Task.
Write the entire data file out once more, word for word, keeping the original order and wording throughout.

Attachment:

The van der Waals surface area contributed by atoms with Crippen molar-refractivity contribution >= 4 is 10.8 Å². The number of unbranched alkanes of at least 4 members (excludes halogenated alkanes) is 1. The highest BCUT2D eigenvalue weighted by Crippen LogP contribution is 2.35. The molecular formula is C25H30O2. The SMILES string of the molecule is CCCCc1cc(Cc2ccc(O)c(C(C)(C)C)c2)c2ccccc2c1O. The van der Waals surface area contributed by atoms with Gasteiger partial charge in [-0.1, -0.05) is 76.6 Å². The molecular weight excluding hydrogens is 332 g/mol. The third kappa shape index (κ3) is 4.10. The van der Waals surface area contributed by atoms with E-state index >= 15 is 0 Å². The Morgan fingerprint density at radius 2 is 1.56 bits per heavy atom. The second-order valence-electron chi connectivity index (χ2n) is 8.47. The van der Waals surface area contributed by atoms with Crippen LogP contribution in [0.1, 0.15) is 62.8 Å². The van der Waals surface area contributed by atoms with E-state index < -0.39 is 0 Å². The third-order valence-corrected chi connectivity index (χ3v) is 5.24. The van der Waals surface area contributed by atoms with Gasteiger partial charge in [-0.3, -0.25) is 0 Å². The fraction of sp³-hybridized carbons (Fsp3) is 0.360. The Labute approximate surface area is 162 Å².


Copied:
The van der Waals surface area contributed by atoms with Crippen molar-refractivity contribution >= 4 is 10.8 Å². The number of unbranched alkanes of at least 4 members (excludes halogenated alkanes) is 1. The highest BCUT2D eigenvalue weighted by Crippen LogP contribution is 2.35. The molecular formula is C25H30O2. The SMILES string of the molecule is CCCCc1cc(Cc2ccc(O)c(C(C)(C)C)c2)c2ccccc2c1O. The van der Waals surface area contributed by atoms with Gasteiger partial charge in [-0.1, -0.05) is 76.6 Å². The molecular weight excluding hydrogens is 332 g/mol. The third kappa shape index (κ3) is 4.10. The van der Waals surface area contributed by atoms with E-state index >= 15 is 0 Å². The Morgan fingerprint density at radius 2 is 1.56 bits per heavy atom. The second-order valence-electron chi connectivity index (χ2n) is 8.47. The van der Waals surface area contributed by atoms with Crippen LogP contribution in [0.1, 0.15) is 62.8 Å². The van der Waals surface area contributed by atoms with E-state index < -0.39 is 0 Å². The third-order valence-corrected chi connectivity index (χ3v) is 5.24. The van der Waals surface area contributed by atoms with Gasteiger partial charge in [-0.3, -0.25) is 0 Å². The fraction of sp³-hybridized carbons (Fsp3) is 0.360. The Labute approximate surface area is 162 Å².